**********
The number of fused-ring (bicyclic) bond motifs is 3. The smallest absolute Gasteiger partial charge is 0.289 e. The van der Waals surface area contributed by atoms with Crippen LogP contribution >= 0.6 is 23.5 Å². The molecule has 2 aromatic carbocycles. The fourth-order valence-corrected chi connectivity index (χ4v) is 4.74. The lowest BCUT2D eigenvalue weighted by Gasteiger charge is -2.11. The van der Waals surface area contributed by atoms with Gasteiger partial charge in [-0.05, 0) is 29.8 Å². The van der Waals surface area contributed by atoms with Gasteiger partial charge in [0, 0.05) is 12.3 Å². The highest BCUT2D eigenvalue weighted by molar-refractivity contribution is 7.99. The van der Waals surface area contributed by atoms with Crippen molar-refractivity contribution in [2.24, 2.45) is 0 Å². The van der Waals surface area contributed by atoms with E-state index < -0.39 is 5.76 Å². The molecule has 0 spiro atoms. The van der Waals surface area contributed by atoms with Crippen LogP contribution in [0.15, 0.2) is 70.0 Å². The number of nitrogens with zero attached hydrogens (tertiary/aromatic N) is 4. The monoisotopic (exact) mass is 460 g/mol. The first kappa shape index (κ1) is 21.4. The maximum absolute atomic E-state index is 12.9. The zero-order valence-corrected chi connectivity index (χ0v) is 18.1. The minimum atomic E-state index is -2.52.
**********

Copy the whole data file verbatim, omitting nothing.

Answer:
The number of fused-ring (bicyclic) bond motifs is 3. The smallest absolute Gasteiger partial charge is 0.289 e. The van der Waals surface area contributed by atoms with Crippen LogP contribution >= 0.6 is 23.5 Å². The molecule has 2 aromatic carbocycles. The fourth-order valence-corrected chi connectivity index (χ4v) is 4.74. The lowest BCUT2D eigenvalue weighted by Gasteiger charge is -2.11. The van der Waals surface area contributed by atoms with Gasteiger partial charge in [-0.05, 0) is 29.8 Å². The van der Waals surface area contributed by atoms with Gasteiger partial charge in [0, 0.05) is 12.3 Å². The highest BCUT2D eigenvalue weighted by molar-refractivity contribution is 7.99. The van der Waals surface area contributed by atoms with Crippen molar-refractivity contribution in [2.24, 2.45) is 0 Å². The van der Waals surface area contributed by atoms with E-state index < -0.39 is 5.76 Å². The molecule has 0 spiro atoms. The van der Waals surface area contributed by atoms with Crippen LogP contribution in [0.15, 0.2) is 70.0 Å². The number of nitrogens with zero attached hydrogens (tertiary/aromatic N) is 4. The monoisotopic (exact) mass is 460 g/mol. The first kappa shape index (κ1) is 21.4. The maximum absolute atomic E-state index is 12.9. The zero-order valence-corrected chi connectivity index (χ0v) is 18.1. The minimum atomic E-state index is -2.52.